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Environmental Health Sciences
What Do Industrial Hygienists Do?
Industrial Hygiene is a health profession that uses the concepts of the natural sciences and mathematics, the principles of engineering, and effective public-health management skills to identify, characterize, and control biological, chemical, physical, and psychosocial agents of disease, disability, or discomfort that may arise in or from the workplace and affect the health or standard of living of workers and/or the community at large.
As we move toward a more holistic view of human health and well-being, industrial hygienists' roles are expanding to encompass environmental issues, such as hazardous waste, ambient air pollution, and ecological balance, as well as emotional and mental health issues associated with increased workloads and associated stress on the job. Industrial hygiene is an art and a science that involves technical insight, judgment, creativity, and human interaction.
Each year, thousands of workers throughout the world are killed, injured, or otherwise adversely affected by chemical, biological, and/or physical, agents encountered in the workplace. Common hazards include dusts, gases and vapors, bio-aerosols, pathogens, noise, and ionizing and non-ionizing radiation. Ergonomic stresses and safety hazards are also important causes of workplace morbidity and mortality. The goal of our graduate program is to educate individuals to anticipate, recognize, evaluate, control, and manage such workplace health risks.
The Industrial Hygiene (IH) program at the University of Michigan School of Public Health is one of the longest-standing and most highly regarded IH programs in the country. Graduates from our program have gone on to leadership positions in private industry, government, and academia in the U.S. and throughout the world.
U-M SPH IH program is a key
component of the National Institute for Occupational Safety and Health
and Research Center (ERC) at U-M, which also includes accredited graduate
programs in occupational
safety engineering, occupational
health nursing and occupational epidemiology. Also complementing the IH program within the Department
of Environmental Health Sciences are graduate academic programs in toxicology, environmental
quality and health, and human
nutrition. Interactions among students and faculty in these complementary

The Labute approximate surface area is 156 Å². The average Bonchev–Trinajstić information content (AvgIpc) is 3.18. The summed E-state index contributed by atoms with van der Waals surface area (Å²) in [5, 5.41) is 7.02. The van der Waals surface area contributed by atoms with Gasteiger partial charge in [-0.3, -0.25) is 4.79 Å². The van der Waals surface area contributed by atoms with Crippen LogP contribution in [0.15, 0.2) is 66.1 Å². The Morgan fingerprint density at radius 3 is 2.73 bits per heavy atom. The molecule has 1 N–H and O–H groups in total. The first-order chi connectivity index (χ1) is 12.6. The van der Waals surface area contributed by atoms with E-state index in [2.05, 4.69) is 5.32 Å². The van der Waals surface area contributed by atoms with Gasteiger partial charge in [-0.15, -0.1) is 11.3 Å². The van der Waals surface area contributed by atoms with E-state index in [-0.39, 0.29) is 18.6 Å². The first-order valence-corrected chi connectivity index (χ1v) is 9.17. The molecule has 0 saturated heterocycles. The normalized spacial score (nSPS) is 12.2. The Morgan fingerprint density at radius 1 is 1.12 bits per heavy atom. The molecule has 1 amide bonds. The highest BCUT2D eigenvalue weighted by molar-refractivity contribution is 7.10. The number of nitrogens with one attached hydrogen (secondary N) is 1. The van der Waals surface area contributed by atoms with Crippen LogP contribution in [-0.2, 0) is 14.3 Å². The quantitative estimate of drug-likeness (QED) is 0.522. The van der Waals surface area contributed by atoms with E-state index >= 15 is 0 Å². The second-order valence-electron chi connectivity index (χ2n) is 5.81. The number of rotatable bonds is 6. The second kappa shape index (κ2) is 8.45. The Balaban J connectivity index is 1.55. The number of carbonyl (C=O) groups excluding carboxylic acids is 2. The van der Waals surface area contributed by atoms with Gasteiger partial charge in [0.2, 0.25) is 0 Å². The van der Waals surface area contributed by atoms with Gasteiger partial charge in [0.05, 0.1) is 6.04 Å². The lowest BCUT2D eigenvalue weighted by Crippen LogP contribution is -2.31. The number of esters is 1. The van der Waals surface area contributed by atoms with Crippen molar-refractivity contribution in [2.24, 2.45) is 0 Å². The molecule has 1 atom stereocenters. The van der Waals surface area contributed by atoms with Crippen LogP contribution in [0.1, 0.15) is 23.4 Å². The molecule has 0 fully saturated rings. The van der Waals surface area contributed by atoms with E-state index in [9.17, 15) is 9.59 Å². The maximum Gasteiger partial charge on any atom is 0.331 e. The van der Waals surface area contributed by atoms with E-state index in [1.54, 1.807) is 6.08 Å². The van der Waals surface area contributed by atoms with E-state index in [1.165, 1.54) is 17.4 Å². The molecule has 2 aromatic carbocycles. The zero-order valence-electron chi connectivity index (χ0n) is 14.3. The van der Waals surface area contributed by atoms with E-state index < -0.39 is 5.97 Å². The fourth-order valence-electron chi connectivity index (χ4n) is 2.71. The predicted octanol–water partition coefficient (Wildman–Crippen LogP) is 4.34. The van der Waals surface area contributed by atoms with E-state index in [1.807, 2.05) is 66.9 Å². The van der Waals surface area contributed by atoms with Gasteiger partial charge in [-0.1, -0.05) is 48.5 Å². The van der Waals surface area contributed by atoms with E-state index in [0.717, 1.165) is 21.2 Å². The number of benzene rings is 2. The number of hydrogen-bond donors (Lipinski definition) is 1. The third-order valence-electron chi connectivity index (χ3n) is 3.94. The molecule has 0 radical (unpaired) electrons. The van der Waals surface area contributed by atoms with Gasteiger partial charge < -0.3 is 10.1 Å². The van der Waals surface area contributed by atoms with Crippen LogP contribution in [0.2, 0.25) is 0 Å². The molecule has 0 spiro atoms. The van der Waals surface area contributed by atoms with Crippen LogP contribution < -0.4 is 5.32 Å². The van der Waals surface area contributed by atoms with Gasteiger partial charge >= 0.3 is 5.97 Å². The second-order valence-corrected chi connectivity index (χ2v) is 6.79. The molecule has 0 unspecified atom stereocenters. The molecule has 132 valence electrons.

programs contributes significantly to the richness of the educational
Qualified students can receive financial support through grants from the Rackham Graduate School or the School of Public Health, traineeships from the NIOSH ERC, various scholarships, and/or research assistantships from faculty research grants. Every effort is made to provide financial aid for admitted students.
Average enrollment in the program is 20 students, with approximately eight graduating each year. With over 820 alumni, the U-M SPH IH program ranks as the leading provider in the U.S. for graduates with advanced degrees in this field. This network of proud alumni spans the world and facilitates internships and employment for students and recent graduates.
We have an active IH student organization, the University of Michigan Industrial Hygiene Student Association (UMIHSA), which is a valuable resource for prospective and current students. UMIHSA sponsors a number of academic, social, and community activities, including welcoming and orienting incoming students to the IH program; providing liaison with the faculty, other student organizations on campus, and various external organizations; assisting with continuing education programs; maintaining a resume book and internship/employment opportunities listing; planning social functions, and participating in community service (e.g., fund raising for local charities).
Internship and employment opportunities abound for our students and graduates. Potential employers regularly contact the faculty and UMIHSA, providing an array of career opportunities to consider.
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In the News:
Kendra Broadwater, MPH ’13, is featured in a YouTube video produced by the National Institute for Occupational Safety and Health. Kendra, an industrial hygienist, is part of the Focus on Women in Science series.